Skip to main content

Working on the Interpreter


Things to know when working on the interpreter


  • The Rascal interpreter resides here:
  • The main design patterns used are:
    • The big encapsulator class is Evaluator, it wraps all of the following.
    • Parser generation - the Rascal parser is bootstrapped in Rascal
    • AST generation - the AST Java classes for Rascal are generated from the grammar
      • in org.rascalmpl.ast we find the generated classes that use the "Generation Gap" pattern
      • in org.rascalmpl.semantics.dynamic we find all the hand-written sub-classes of the generated AST classes that hold the "interpreter" methods (see below) that give semantics to the AST nodes.
      • ASTBuilder uses reflection to build an AST instance from a parse tree instance. If a corresponding class exists in semantics.dynamic then we instantiate it, otherwise we instantiate a clean AST node.
    • Concrete syntax is implemented using simple reflection on the grammar that is in scope, then generating a parser and parsing all the fragments in it. Parsed fragments are mapped to Patterns or Expressions to get semantics.
    • The "Interpreter" pattern is used for:
      • type and name analysis getType()
      • interpretation interpret()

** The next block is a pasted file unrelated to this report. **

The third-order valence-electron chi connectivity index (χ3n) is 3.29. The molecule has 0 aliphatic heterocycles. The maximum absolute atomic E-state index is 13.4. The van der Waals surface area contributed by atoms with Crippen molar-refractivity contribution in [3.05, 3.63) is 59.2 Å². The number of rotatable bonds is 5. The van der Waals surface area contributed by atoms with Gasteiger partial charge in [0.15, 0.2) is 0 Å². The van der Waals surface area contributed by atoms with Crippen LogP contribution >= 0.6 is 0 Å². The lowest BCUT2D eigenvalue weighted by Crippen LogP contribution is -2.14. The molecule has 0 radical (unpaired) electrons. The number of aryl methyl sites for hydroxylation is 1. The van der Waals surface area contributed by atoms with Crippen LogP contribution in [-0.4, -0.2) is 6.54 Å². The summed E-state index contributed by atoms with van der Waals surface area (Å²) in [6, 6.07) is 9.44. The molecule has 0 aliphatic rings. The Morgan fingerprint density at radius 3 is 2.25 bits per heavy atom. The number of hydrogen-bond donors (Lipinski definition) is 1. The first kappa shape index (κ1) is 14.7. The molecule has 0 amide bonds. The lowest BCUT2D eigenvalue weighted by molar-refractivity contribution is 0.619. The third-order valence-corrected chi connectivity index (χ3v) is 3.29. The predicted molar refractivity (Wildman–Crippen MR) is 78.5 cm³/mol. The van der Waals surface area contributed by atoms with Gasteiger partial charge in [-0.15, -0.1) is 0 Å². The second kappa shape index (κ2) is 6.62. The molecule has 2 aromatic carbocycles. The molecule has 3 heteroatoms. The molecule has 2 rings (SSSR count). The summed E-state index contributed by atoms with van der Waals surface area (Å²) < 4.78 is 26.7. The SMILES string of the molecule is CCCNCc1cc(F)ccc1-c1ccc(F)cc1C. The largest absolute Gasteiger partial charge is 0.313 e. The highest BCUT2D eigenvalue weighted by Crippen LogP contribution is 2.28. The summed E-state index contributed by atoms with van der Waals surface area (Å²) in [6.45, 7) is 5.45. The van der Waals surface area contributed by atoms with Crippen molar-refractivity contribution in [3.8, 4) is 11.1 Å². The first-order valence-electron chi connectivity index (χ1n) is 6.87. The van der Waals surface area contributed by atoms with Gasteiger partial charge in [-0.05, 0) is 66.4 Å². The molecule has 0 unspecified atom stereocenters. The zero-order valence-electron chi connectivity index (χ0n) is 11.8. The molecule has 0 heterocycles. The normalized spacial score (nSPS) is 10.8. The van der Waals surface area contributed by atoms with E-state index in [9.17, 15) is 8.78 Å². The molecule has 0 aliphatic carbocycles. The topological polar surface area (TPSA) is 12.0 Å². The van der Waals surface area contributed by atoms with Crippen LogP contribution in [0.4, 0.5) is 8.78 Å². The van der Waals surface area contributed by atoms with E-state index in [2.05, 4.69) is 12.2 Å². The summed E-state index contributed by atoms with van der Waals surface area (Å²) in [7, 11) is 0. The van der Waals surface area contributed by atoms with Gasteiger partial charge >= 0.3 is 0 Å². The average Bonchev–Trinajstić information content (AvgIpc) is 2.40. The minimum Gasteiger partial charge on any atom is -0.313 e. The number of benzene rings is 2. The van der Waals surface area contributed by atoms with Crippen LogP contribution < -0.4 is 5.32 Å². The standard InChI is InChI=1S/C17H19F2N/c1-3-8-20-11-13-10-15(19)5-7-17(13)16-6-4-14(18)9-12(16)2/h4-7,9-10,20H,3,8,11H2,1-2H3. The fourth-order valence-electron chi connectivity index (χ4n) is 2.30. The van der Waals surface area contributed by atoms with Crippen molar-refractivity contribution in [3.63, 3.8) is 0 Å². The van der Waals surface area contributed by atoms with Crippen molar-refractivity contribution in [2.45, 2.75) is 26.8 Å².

• pattern matching generation buildMatcher()
    • State is modelled via the Environment class
      • ModuleEnvironment is an extension which can store more kinds of declarations
      • Closures capture Environment instances.
      • the heap is a map from module names to ModuleEnvironment instances
    • Concrete/Abstract interpretation:
      • every computation on values is done once on the actual value and once on a type abstraction of that value
      • the abstract interpreter simulates a static type system
      • sometimes dispatch is done based on the static type of a value
      • sometimes dispatch is done based on the dynamic type of a value
      • the Result class hierarchy uses "Double Dispatch" to select the right type based on the left-hand side and right-hand side of operators. For every kind of data value there is a corresponding Result class, e.g. ListResult for lists and RascalFunction for functions.
    • Pattern Matching
      • For every kind of pattern there is a corresponding Matcher class
      • Every matcher binds variables in its own local Environment
    • Structured Programming
      • jumps are implemented using exceptions
      • backtracking is implemented with local loops
  • The interpreter is tested with a big collection of regression/unit tests in lang::rascal::tests
  • A single Evaluator is independent of other Evaluator instances provided it does not share Environments.
  • Evaluator is not thread-safe. It is thread-friendly in the sense that one Evaluator can run in its own Thread without hampering other Evaluators.